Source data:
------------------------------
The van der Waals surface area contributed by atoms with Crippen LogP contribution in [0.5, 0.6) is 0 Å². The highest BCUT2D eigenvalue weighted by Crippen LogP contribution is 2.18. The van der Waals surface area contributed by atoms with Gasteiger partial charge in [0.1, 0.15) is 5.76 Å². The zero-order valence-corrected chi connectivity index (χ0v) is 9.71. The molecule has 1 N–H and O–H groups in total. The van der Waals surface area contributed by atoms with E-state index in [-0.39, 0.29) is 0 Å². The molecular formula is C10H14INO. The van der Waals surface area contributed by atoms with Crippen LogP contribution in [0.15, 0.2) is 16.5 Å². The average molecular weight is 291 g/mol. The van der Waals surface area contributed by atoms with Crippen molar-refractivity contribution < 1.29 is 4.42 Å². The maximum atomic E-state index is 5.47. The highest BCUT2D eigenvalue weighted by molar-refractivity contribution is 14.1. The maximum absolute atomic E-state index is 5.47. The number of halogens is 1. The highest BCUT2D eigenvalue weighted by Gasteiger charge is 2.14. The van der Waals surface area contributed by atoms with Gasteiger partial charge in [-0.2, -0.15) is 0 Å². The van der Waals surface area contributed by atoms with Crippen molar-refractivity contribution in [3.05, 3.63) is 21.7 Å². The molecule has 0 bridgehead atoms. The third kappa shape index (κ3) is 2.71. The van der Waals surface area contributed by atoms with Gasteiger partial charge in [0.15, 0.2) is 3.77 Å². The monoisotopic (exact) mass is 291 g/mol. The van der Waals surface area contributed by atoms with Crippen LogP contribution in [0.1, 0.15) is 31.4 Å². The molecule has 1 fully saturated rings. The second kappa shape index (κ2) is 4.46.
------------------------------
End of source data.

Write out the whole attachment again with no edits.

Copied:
The van der Waals surface area contributed by atoms with Crippen LogP contribution in [0.5, 0.6) is 0 Å². The highest BCUT2D eigenvalue weighted by Crippen LogP contribution is 2.18. The van der Waals surface area contributed by atoms with Gasteiger partial charge in [0.1, 0.15) is 5.76 Å². The zero-order valence-corrected chi connectivity index (χ0v) is 9.71. The molecule has 1 N–H and O–H groups in total. The van der Waals surface area contributed by atoms with E-state index in [-0.39, 0.29) is 0 Å². The molecular formula is C10H14INO. The van der Waals surface area contributed by atoms with Crippen LogP contribution in [0.15, 0.2) is 16.5 Å². The average molecular weight is 291 g/mol. The van der Waals surface area contributed by atoms with Crippen molar-refractivity contribution < 1.29 is 4.42 Å². The maximum atomic E-state index is 5.47. The highest BCUT2D eigenvalue weighted by molar-refractivity contribution is 14.1. The maximum absolute atomic E-state index is 5.47. The number of halogens is 1. The highest BCUT2D eigenvalue weighted by Gasteiger charge is 2.14. The van der Waals surface area contributed by atoms with Gasteiger partial charge in [-0.2, -0.15) is 0 Å². The van der Waals surface area contributed by atoms with Crippen molar-refractivity contribution in [3.05, 3.63) is 21.7 Å². The molecule has 0 bridgehead atoms. The third kappa shape index (κ3) is 2.71. The van der Waals surface area contributed by atoms with Gasteiger partial charge in [0.15, 0.2) is 3.77 Å². The monoisotopic (exact) mass is 291 g/mol. The van der Waals surface area contributed by atoms with Crippen LogP contribution in [0.1, 0.15) is 31.4 Å². The molecule has 1 fully saturated rings. The second kappa shape index (κ2) is 4.46.